All businesses are required to deduct payroll taxes from their employees’ paycheck and deposit them to the IRS. Mistakes made with tax duties can lead to an audit, tax debt, and severe IRS penalties. To avoid the risks that come with non-compliance, it is essential to review past payroll taxes and understand how to resolve a potential payroll tax debt.
Payroll Tax Penalty
A payroll tax penalty or the Trust Fund Recovery Penalty (TFRP) is charged when employers do not collect and transfer payroll taxes to the IRS on time. Regardless of the type of business you operate, the IRS can penalize you on delinquent payroll tax deposits or filings. Examples of penalties for non-payment of payroll taxes are failure to file, failure to deposit, and failure to pay.
In order to calculate the TFRP, the IRS includes the unpaid income taxes plus the employee’s portion of the withheld Federal Insurance Contributions Act (FICA) taxes. If you are found to be non-compliant, you will receive an IRS letter regarding the penalty. You can make an appeal within 60 days from the date on the letter. If you do not respond to the letter, the IRS will send you a Notice and Demand for Payment, after which collection actions may be initiated.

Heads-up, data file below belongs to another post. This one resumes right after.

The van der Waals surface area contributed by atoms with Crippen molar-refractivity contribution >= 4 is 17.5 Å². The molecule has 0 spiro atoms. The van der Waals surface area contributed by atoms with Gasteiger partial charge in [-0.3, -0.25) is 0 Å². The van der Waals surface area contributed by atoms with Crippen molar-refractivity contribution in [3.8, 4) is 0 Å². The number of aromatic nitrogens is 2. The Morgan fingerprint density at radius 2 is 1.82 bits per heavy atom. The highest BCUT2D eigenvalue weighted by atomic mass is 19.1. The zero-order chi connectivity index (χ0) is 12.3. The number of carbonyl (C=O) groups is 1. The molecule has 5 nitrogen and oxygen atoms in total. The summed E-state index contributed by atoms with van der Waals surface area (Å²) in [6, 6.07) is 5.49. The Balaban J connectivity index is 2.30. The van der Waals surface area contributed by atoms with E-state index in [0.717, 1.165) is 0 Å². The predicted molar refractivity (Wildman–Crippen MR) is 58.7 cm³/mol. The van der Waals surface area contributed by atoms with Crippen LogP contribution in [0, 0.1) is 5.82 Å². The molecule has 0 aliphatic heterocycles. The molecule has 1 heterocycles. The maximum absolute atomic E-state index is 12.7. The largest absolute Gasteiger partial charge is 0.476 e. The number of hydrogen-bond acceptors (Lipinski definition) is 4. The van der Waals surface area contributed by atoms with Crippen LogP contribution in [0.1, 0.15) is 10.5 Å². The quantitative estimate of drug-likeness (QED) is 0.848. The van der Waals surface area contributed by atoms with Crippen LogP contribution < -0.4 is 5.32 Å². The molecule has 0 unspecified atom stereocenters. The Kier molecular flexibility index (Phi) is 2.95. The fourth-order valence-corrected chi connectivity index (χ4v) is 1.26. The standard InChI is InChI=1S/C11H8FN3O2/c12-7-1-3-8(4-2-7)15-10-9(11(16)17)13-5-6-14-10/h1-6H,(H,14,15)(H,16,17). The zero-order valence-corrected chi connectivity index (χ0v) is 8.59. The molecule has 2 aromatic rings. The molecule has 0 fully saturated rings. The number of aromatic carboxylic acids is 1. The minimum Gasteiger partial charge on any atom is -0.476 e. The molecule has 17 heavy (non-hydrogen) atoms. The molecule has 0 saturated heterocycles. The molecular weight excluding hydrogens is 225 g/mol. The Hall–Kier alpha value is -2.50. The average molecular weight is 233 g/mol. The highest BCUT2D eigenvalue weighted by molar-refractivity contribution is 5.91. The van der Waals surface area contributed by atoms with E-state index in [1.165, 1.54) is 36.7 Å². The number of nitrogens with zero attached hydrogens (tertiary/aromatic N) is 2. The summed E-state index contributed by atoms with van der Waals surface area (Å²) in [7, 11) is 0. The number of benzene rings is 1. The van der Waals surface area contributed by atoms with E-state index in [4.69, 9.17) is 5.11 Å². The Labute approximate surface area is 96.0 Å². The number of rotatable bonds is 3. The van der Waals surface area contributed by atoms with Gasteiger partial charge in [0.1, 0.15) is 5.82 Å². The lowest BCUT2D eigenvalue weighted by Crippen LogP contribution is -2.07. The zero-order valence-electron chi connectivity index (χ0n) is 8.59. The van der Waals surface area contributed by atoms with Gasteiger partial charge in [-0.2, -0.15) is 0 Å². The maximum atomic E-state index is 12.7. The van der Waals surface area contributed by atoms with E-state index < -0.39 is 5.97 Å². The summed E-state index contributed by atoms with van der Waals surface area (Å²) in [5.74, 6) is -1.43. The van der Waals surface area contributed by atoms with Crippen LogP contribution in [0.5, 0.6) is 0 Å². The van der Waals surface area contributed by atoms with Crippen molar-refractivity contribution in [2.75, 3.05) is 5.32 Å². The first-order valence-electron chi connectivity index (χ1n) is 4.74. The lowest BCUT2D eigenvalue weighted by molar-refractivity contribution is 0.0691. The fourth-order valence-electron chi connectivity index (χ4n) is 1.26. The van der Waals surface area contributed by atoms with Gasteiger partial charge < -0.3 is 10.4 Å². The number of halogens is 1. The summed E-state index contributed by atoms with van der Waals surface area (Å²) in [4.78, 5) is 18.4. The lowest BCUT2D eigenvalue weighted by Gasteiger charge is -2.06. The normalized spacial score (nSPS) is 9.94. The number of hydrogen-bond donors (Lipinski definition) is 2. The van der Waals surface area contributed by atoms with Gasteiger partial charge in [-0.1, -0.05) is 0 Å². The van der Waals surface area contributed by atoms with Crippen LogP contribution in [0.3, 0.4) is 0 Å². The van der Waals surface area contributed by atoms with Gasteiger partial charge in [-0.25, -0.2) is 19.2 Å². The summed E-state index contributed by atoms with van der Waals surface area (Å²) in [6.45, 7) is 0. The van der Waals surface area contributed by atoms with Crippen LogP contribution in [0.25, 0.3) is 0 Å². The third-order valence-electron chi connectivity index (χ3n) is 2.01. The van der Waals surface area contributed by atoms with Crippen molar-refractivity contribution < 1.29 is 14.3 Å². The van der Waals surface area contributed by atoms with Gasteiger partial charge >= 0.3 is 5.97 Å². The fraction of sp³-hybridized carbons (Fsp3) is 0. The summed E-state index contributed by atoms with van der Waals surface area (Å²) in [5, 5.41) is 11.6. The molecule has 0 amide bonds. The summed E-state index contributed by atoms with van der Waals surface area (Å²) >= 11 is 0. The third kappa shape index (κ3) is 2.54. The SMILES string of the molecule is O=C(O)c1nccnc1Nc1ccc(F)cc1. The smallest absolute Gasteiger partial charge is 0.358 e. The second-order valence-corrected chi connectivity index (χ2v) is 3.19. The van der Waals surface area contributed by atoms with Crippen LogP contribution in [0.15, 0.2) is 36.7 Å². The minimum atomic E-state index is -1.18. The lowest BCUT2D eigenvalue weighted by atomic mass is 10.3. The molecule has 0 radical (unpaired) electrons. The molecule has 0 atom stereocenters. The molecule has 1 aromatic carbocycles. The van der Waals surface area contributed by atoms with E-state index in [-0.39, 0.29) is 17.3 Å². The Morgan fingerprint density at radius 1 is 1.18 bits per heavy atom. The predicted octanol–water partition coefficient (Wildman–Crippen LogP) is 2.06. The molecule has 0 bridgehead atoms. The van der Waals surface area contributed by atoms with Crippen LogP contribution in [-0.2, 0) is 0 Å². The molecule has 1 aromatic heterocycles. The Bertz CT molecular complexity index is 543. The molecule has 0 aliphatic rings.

Payroll Tax Debt Resolution
If you owe payroll taxes, you need to make immediate efforts to resolve it, as owing payroll taxes can put your business at risk. In order to resolve your payroll tax debt, you may use a payment plan such as an Installment Agreement.
You may qualify for a reduction or forgiveness of penalties, depending upon the reason for the non-compliance. It may be helpful to enlist a licensed tax professional to determine if you qualify for penalty abatement and which payment plan you should apply for. Choosing the right resolution plan is an important primary step for successful resolution of tax debt.
Avoid Payroll Tax Debt
Payroll taxes must be deducted from each employee’s paycheck and paid within three days of the pay date. Employers cannot borrow from payroll taxes or reduce the payroll taxes amount. Employers may use Publication 15, Employer’s Tax Guide, and Form 941, Employer’s Quarterly Federal Tax Return to completely understand their tax duties.